14 Participatory Model Assessment Design 4 assessment workshops 45 total participants 20 USGS scientists 25 disaster mitigation professionals Workshop-1 : USGS earth scientists assessing Newmark’s then CAMEL (Order 1). Workshop-2 : USGS earth scientists assessing CAMEL then Newmark’s (Order 2). Workshop-3 : Earthquake mitigation professionals assessing models by Order 1. Workshop-4 : Earthquake mitigation professionals assessing models by Order 2. Fictional hospital site selection using CAMEL and Newmark Controlled for order of models Quantitative and qualitative data collection

15 1.Questionnaire 1 2.Background presentation 3.Role-play scenario 4.Presentation of model 1 5.Task demonstration 6.Siting task with model 1 7.Questionnaire 2 8.Presentation of model 2 9.Siting task with model 2 10.Questionnaire 3 11.Group discussion Workshop Format “Bay City, CA”

16 Hypothesis 1 - Model Assessment : Participants’ perceptions of CAMEL and the Newmark model of Jibson et al. (1998) are not significantly different with respect to each model’s: H1a. Completeness H1b. Information Content H1c. Transparency Hypothesis 2 – Hazard/Risk Perception : Participants’ perceptions of the hazard and risk conveyed by CAMEL and the Newmark model of Jibson et al. (1998) are not significantly different. Participatory Assessment Hypotheses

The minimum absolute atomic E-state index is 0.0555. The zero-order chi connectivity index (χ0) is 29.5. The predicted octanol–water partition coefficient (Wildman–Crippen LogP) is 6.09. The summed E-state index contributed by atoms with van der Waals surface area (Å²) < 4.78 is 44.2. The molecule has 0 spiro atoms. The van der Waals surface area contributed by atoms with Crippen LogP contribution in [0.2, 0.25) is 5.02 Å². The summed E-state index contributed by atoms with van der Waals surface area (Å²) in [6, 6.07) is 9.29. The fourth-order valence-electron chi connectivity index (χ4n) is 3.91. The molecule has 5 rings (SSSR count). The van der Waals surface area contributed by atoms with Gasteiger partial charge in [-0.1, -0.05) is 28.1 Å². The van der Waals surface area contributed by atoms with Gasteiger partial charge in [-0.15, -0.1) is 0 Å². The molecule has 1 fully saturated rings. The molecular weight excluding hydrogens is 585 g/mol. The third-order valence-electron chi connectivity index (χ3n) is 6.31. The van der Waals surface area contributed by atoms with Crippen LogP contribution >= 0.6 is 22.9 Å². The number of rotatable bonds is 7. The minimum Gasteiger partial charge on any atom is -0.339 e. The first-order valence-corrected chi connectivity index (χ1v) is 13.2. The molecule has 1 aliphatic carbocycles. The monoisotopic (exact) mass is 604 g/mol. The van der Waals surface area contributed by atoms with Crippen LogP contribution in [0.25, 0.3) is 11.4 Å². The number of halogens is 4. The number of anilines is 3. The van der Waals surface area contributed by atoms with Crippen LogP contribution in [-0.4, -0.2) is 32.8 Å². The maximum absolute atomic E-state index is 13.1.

17 Hypothesis 3 – Decision Process : Participants’ perceptions of the decision process when appropriating CAMEL and the Newmark model of Jibson et al. (1998) are not significantly different with respect to: H3a. Individual Enjoyment H3b. Meeting/Task Efficiency H3c. Group Collaboration Hypothesis 4 – Decision Process Outcomes : Participants’ perceptions of decision process outcomes when appropriating CAMEL and the Newmark model of Jibson et al. (1998) are not significantly different. Hypothesis 5 – Participant’s Ability : Assessments will be significantly different between the USGS (experts) and ABAG (users) workshops, with respect to other hypotheses Participatory Assessment Hypotheses

18 Assessment Findings

19 Assessment Findings Cont. significant, CAMEL significant, Newmark

20 Case Study 2 A Prototype Model of Community Recovery from Disasters